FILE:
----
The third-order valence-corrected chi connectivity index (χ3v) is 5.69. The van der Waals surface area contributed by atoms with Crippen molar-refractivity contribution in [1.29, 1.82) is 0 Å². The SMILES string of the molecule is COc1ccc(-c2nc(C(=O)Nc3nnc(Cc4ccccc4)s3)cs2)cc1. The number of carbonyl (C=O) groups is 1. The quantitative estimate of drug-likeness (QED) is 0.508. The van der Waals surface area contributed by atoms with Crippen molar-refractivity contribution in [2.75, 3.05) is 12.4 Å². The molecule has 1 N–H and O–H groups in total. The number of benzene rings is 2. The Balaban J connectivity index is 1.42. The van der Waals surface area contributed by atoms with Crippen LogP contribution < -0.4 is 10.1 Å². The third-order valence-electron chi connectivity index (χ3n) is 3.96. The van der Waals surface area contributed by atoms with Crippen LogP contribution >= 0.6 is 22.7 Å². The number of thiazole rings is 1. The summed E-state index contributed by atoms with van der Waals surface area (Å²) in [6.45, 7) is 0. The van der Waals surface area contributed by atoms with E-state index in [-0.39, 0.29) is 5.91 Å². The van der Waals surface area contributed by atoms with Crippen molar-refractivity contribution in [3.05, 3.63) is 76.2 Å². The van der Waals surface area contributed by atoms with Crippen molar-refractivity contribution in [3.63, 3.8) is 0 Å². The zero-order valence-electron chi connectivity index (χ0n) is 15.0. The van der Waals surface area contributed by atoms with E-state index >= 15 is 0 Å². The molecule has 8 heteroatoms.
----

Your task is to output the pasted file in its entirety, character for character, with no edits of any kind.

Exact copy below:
The third-order valence-corrected chi connectivity index (χ3v) is 5.69. The van der Waals surface area contributed by atoms with Crippen molar-refractivity contribution in [1.29, 1.82) is 0 Å². The SMILES string of the molecule is COc1ccc(-c2nc(C(=O)Nc3nnc(Cc4ccccc4)s3)cs2)cc1. The number of carbonyl (C=O) groups is 1. The quantitative estimate of drug-likeness (QED) is 0.508. The van der Waals surface area contributed by atoms with Crippen molar-refractivity contribution in [2.75, 3.05) is 12.4 Å². The molecule has 1 N–H and O–H groups in total. The number of benzene rings is 2. The Balaban J connectivity index is 1.42. The van der Waals surface area contributed by atoms with Crippen LogP contribution < -0.4 is 10.1 Å². The third-order valence-electron chi connectivity index (χ3n) is 3.96. The van der Waals surface area contributed by atoms with Crippen LogP contribution >= 0.6 is 22.7 Å². The number of thiazole rings is 1. The summed E-state index contributed by atoms with van der Waals surface area (Å²) in [6.45, 7) is 0. The van der Waals surface area contributed by atoms with E-state index in [-0.39, 0.29) is 5.91 Å². The van der Waals surface area contributed by atoms with Crippen molar-refractivity contribution in [3.05, 3.63) is 76.2 Å². The van der Waals surface area contributed by atoms with Crippen molar-refractivity contribution in [3.63, 3.8) is 0 Å². The zero-order valence-electron chi connectivity index (χ0n) is 15.0. The van der Waals surface area contributed by atoms with E-state index >= 15 is 0 Å². The molecule has 8 heteroatoms.